In football, as soon as the play starts the camera starts moving trying to follow the play, not to mention the countless replays of everything.

Quote:
With football, the close shots put the backgrounds out of focus and the crowd is generally not lit as well,

I think the sun does a great job of lighting the crowds in stadiums that don't have roofs. All those daytime SEC games on CBS looked fantastic.


Also out of focus areas will actually make macroblocking more apparent since the blocks stand out from the soft detail. We have the same problem with compression in photography: a clear blue sky will reveal every digital artifact an image can have. Even though in theory it should compress wonderfully, our eyes are even better at seeing small details in smooth backgrounds.


It could be that the smooth basketball courts (vs. the rough turf in football) are making the artifacts more apparent.
 

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Quote:
Originally Posted by scowl /forum/post/18299874


Really? On a typical basketball game in 16:9, the camera will be statically aimed at the center of the half court with one side of the non-4:3 area on the empty backcourt and the other side on the stands and photographers. The only significant camera movement I see is a zoom to the basket if someone goes up for a layup.


In football, as soon as the play starts the camera starts moving trying to follow the play, not to mention the countless replays of everything.

You obviously aren't watching the same basketball I am.


First, there is empty space on every HD game, no matter the sport. That's the nature of center-cutting. However, with basketball, the crowd is nearly always in the picture during any action. That's a lot of detail to compress.


Quote:
I think the sun does a great job of lighting the crowds in stadiums that don't have roofs. All those daytime SEC games on CBS looked fantastic.

Except it's rare that you see the crowds once the action starts.

Quote:
Also out of focus areas will actually make macroblocking more apparent since the blocks stand out from the soft detail. We have the same problem with compression in photography: a clear blue sky will reveal every digital artifact an image can have. Even though in theory it should compress wonderfully, our eyes are even better at seeing small details in smooth backgrounds.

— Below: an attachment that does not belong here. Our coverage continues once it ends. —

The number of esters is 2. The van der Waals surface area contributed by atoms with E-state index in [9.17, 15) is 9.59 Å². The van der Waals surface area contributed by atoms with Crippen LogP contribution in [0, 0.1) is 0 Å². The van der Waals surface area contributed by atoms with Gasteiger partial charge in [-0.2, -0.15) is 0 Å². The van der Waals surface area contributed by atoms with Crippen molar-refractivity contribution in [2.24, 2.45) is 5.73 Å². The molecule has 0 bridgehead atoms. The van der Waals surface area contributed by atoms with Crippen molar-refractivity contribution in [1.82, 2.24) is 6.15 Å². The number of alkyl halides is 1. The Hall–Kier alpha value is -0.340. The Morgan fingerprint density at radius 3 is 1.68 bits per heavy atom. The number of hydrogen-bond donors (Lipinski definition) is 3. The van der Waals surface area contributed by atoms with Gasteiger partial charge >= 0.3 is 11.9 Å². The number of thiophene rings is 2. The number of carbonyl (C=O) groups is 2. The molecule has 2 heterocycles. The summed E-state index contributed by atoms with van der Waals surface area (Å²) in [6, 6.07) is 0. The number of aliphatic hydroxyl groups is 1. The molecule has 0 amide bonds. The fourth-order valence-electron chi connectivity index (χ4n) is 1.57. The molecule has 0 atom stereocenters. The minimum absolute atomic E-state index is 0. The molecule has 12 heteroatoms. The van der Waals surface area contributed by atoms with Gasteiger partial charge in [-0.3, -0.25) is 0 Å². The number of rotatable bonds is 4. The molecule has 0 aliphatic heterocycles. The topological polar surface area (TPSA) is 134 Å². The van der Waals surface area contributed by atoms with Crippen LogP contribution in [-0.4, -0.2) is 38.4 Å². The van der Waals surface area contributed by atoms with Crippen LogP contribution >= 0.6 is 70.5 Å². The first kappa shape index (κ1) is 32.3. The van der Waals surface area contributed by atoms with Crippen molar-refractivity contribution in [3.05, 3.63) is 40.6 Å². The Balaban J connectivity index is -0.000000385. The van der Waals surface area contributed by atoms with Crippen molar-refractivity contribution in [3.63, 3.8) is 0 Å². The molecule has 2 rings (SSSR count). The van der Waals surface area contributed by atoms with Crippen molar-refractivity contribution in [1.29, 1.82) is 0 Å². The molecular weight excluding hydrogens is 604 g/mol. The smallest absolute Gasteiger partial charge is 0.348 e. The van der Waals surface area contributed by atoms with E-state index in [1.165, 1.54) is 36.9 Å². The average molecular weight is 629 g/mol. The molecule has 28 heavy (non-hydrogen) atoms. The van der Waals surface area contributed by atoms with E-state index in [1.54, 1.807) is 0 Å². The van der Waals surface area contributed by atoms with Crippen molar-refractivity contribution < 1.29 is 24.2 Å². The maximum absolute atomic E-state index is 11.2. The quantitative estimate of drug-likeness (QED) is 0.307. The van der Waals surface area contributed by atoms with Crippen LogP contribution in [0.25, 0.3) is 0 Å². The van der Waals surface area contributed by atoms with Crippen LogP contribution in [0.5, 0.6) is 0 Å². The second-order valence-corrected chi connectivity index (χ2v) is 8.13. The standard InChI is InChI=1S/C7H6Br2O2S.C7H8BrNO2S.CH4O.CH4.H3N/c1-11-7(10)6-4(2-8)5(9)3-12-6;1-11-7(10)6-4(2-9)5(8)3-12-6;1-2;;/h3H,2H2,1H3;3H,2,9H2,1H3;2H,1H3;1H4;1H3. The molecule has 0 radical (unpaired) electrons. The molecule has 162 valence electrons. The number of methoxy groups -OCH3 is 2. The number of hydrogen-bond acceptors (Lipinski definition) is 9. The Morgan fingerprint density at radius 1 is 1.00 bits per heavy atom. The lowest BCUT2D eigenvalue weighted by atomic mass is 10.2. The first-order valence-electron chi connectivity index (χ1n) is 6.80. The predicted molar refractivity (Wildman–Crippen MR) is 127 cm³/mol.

That's not always the case. Being out of focus can smooth out the details that make one area of a picture different from another. A big blur of faces or people all wearing the same color shirt compresses much better than individual bodies.

Quote:
It could be that the smooth basketball courts (vs. the rough turf in football) are making the artifacts more apparent.

I would say it's more due to all the different paint patterns on gym floors as opposed to a relatively plain green field with occasional lines breaking it up.
 

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Anything on the local Memphis CBS, NBC, and CW affiliate. They are equal opportunity HD sports broadcast bit starve offenders. They don't discriminate.
 

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Quote:
Originally Posted by StrangeCock /forum/post/18299195


Any baseball game featuring a close-up of Hideki Matsui.

Good thing they didn't have HD back when Andy Etchebarren or Don Mossi were playing. Kids watching the games would have had nightmares for sure.
 

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Quote:
Originally Posted by scowl /forum/post/18299694


Interesting. What compression do they use with the other sports that look so much better? It seems to work pretty with football when the QB throws long passes down the field and the camera pans with it.

There's not too much fast motion from a distant mid-field wide angle lens following a long pass from up in the press box. You'll more likely notice major macroblocking due to bitstarving during a close up of ball carrier doing a tight rope run right on the sideline with the other team members standing just behind the sideline marker. I've seen it plenty of times this past NFL season. Distant shots are more forgiving, but close zooms with lots of fast horizontal movement with many unique items kill the encoders.